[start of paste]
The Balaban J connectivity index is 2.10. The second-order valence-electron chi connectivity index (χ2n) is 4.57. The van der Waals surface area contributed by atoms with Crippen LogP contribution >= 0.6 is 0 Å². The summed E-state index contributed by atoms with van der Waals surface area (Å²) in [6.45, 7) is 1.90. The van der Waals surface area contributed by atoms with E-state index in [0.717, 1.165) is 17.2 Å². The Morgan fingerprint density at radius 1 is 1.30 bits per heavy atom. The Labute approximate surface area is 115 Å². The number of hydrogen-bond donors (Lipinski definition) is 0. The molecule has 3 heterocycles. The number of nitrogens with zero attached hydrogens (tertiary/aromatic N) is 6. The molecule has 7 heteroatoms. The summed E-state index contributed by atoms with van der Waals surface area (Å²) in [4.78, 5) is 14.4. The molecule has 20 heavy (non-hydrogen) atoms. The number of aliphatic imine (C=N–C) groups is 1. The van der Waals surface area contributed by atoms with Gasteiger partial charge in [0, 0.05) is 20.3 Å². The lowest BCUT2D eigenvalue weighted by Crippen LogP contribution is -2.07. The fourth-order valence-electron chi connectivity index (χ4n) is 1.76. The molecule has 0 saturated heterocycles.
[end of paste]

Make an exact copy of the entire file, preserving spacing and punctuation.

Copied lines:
The Balaban J connectivity index is 2.10. The second-order valence-electron chi connectivity index (χ2n) is 4.57. The van der Waals surface area contributed by atoms with Crippen LogP contribution >= 0.6 is 0 Å². The summed E-state index contributed by atoms with van der Waals surface area (Å²) in [6.45, 7) is 1.90. The van der Waals surface area contributed by atoms with E-state index in [0.717, 1.165) is 17.2 Å². The Morgan fingerprint density at radius 1 is 1.30 bits per heavy atom. The Labute approximate surface area is 115 Å². The number of hydrogen-bond donors (Lipinski definition) is 0. The molecule has 3 heterocycles. The number of nitrogens with zero attached hydrogens (tertiary/aromatic N) is 6. The molecule has 7 heteroatoms. The summed E-state index contributed by atoms with van der Waals surface area (Å²) in [4.78, 5) is 14.4. The molecule has 20 heavy (non-hydrogen) atoms. The number of aliphatic imine (C=N–C) groups is 1. The van der Waals surface area contributed by atoms with Gasteiger partial charge in [0, 0.05) is 20.3 Å². The lowest BCUT2D eigenvalue weighted by Crippen LogP contribution is -2.07. The fourth-order valence-electron chi connectivity index (χ4n) is 1.76. The molecule has 0 saturated heterocycles.